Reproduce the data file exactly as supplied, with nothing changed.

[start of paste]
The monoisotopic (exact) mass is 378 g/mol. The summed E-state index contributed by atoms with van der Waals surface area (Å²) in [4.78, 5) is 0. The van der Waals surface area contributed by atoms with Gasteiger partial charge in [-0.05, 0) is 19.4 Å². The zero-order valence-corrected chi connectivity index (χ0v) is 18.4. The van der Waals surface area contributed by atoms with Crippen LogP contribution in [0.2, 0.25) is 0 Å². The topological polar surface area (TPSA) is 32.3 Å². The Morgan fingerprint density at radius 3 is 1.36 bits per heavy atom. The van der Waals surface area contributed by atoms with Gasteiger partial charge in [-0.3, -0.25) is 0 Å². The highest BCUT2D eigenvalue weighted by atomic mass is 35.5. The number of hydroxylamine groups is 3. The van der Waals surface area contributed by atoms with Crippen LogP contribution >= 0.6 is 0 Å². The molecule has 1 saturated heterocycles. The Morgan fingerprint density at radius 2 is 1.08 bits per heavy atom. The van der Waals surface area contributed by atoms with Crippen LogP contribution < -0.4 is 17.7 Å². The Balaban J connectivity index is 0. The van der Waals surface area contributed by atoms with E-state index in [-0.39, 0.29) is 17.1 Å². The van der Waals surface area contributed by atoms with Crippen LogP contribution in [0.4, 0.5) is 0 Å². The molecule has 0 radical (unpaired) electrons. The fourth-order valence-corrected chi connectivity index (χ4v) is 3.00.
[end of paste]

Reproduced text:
The monoisotopic (exact) mass is 378 g/mol. The summed E-state index contributed by atoms with van der Waals surface area (Å²) in [4.78, 5) is 0. The van der Waals surface area contributed by atoms with Gasteiger partial charge in [-0.05, 0) is 19.4 Å². The zero-order valence-corrected chi connectivity index (χ0v) is 18.4. The van der Waals surface area contributed by atoms with Crippen LogP contribution in [0.2, 0.25) is 0 Å². The topological polar surface area (TPSA) is 32.3 Å². The Morgan fingerprint density at radius 3 is 1.36 bits per heavy atom. The van der Waals surface area contributed by atoms with Gasteiger partial charge in [-0.3, -0.25) is 0 Å². The highest BCUT2D eigenvalue weighted by atomic mass is 35.5. The number of hydroxylamine groups is 3. The van der Waals surface area contributed by atoms with Crippen LogP contribution >= 0.6 is 0 Å². The molecule has 1 saturated heterocycles. The Morgan fingerprint density at radius 2 is 1.08 bits per heavy atom. The van der Waals surface area contributed by atoms with Crippen LogP contribution < -0.4 is 17.7 Å². The Balaban J connectivity index is 0. The van der Waals surface area contributed by atoms with E-state index in [-0.39, 0.29) is 17.1 Å². The van der Waals surface area contributed by atoms with Crippen LogP contribution in [0.4, 0.5) is 0 Å². The molecule has 0 radical (unpaired) electrons. The fourth-order valence-corrected chi connectivity index (χ4v) is 3.00.